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Birth-order gap is attributed to parent actions

The Baltimore Sun

Researchers have found that firstborn children are smarter than their siblings - and the reason appears to be not genetics but the way their parents treat them, according to a study published today.

The study of 240,000 Norwegian men in the journal Science found that the IQs of firstborns were two to three points higher than their younger siblings'.

While that might not sound like a lot, experts said a few IQ points can make a big difference over the course of a lifetime - and set firstborns on a trajectory for success.

University of California, Berkeley researcher Frank J. Sulloway, who wrote a commentary with the study, said 2 to 3 IQ points could mean an added 20 to 30 points on an SAT college entrance exam.

"You go to a certain school, meet a famous professor, and the next thing you know you've gone on to medical school, made a great discovery and won the Nobel Prize," said Sulloway, who writes about family dynamics and personality development.

Year after year, more Nobel Prizes go to firstborn scientists and authors. Firstborns garner more than their share of National Merit scholarships, and U.S. colleges have disproportionate numbers of firstborn kids.

Theories for the so-called birth-order effect abound: genetics, family interactions or socioeconomic factors.

But despite years of research, there is no consensus on the effect - or that it even exists.

Eric Turkheimer, a University of Virginia researcher, said that there are just too many variables that shape an individual.

"There are millions of tiny things to control for," he said. "I'm very skeptical of the possibility of getting this worked out in a systematic way."

Lead author Dr. Petter Kristensen, an epidemiologist at the University of Oslo - and a second-oldest son - said he didn't believe the "birth order effect" was real when he started his research, which was originally aimed at assessing the validity of IQ tests.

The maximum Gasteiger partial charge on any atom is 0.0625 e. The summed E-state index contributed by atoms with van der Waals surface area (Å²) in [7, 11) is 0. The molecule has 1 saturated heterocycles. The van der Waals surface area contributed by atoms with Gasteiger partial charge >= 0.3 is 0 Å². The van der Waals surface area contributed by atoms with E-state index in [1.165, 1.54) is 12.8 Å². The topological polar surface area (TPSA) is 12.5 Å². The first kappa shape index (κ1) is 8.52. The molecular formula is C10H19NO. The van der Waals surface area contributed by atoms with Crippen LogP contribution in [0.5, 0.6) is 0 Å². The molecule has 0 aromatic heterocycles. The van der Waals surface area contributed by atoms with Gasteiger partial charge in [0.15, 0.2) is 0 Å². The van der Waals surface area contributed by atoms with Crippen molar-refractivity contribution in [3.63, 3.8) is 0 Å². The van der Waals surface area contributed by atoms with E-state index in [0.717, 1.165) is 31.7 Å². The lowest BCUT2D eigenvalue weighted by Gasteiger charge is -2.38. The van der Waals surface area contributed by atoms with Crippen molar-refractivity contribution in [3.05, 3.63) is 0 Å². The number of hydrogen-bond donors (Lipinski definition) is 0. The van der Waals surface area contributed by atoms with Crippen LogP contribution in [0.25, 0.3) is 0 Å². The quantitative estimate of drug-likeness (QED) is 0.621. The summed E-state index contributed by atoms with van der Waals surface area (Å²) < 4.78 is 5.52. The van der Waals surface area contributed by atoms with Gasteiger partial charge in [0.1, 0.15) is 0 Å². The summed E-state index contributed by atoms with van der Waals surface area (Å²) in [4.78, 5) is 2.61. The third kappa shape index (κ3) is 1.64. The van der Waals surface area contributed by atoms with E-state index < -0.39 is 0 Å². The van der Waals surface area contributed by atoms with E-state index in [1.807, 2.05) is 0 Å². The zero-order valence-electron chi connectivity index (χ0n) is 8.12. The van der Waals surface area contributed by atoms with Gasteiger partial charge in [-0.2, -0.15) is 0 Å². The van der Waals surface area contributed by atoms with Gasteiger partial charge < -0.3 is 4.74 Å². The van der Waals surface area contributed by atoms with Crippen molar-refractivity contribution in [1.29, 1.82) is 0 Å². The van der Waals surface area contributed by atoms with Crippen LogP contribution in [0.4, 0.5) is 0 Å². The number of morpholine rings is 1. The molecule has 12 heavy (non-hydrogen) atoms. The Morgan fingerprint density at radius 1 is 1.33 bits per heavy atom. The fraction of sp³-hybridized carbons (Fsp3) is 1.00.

His experience as a physician taught him that firstborns have lower birth-weights and other heath disadvantages. "In medical studies, nearly all the differences favor younger children," he said.

Making his research possible was a fortunate requirement of the Norwegian army that all conscripts undergo an IQ test. Kristensen looked at test results of all conscripts ages 18 or 19 between 1985 and 2004.

His analysis found that firstborns had an average IQ of 103.2, nearly three points above second-born males and four points higher than men born third. The average score in the general population is 100.

With these results in hand, Kristensen then pursued a deeper question: What was the cause of this disparity?

Using the same data, he looked at second- and third-born men who became the eldest in their families because of the death or one or two older siblings. He found that those men who had become the eldest had IQs of 102.9, nearly identical to the IQs of firstborns.

The findings suggested that the mechanism behind the birth-order effect is not biological but related to social interactions within families.

He surmised that older children are showered with attention early in life and treated as leaders within the family. They are handed more responsibility after younger siblings are born and live with higher expectations from their parents.

Denise Gellene writes for the Los Angeles Times.

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